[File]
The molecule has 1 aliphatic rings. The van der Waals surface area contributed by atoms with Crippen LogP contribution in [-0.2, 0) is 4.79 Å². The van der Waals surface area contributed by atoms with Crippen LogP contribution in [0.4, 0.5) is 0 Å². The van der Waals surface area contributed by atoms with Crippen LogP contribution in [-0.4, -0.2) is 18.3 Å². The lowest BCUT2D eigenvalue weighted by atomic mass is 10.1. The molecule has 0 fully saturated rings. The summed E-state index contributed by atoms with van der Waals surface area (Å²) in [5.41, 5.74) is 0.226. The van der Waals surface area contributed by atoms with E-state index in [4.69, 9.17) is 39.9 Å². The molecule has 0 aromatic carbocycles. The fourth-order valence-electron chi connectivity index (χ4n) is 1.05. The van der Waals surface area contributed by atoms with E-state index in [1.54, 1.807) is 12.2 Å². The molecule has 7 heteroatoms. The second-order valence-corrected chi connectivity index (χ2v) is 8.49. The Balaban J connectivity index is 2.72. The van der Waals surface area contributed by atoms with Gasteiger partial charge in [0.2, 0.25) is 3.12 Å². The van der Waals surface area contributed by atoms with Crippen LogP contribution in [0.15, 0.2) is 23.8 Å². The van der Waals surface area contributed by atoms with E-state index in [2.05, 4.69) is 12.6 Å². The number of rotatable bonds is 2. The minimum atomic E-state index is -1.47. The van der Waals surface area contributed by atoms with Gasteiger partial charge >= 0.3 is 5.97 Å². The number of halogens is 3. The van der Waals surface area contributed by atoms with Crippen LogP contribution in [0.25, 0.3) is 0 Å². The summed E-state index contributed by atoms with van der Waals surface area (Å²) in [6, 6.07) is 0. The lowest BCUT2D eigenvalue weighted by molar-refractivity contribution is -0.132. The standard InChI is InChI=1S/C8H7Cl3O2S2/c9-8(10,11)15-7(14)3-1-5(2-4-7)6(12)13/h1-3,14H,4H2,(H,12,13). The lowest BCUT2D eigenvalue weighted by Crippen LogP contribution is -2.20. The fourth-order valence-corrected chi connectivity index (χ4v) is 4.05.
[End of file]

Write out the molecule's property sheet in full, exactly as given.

The molecule has 1 aliphatic rings. The van der Waals surface area contributed by atoms with Crippen LogP contribution in [-0.2, 0) is 4.79 Å². The van der Waals surface area contributed by atoms with Crippen LogP contribution in [0.4, 0.5) is 0 Å². The van der Waals surface area contributed by atoms with Crippen LogP contribution in [-0.4, -0.2) is 18.3 Å². The lowest BCUT2D eigenvalue weighted by atomic mass is 10.1. The molecule has 0 fully saturated rings. The summed E-state index contributed by atoms with van der Waals surface area (Å²) in [5.41, 5.74) is 0.226. The van der Waals surface area contributed by atoms with E-state index in [4.69, 9.17) is 39.9 Å². The molecule has 0 aromatic carbocycles. The fourth-order valence-electron chi connectivity index (χ4n) is 1.05. The van der Waals surface area contributed by atoms with E-state index in [1.54, 1.807) is 12.2 Å². The molecule has 7 heteroatoms. The second-order valence-corrected chi connectivity index (χ2v) is 8.49. The Balaban J connectivity index is 2.72. The van der Waals surface area contributed by atoms with Gasteiger partial charge in [0.2, 0.25) is 3.12 Å². The van der Waals surface area contributed by atoms with Crippen LogP contribution in [0.15, 0.2) is 23.8 Å². The van der Waals surface area contributed by atoms with E-state index in [2.05, 4.69) is 12.6 Å². The number of rotatable bonds is 2. The minimum atomic E-state index is -1.47. The van der Waals surface area contributed by atoms with Gasteiger partial charge >= 0.3 is 5.97 Å². The number of halogens is 3. The van der Waals surface area contributed by atoms with Crippen LogP contribution in [0.25, 0.3) is 0 Å². The summed E-state index contributed by atoms with van der Waals surface area (Å²) in [6, 6.07) is 0. The lowest BCUT2D eigenvalue weighted by molar-refractivity contribution is -0.132. The standard InChI is InChI=1S/C8H7Cl3O2S2/c9-8(10,11)15-7(14)3-1-5(2-4-7)6(12)13/h1-3,14H,4H2,(H,12,13). The lowest BCUT2D eigenvalue weighted by Crippen LogP contribution is -2.20. The fourth-order valence-corrected chi connectivity index (χ4v) is 4.05.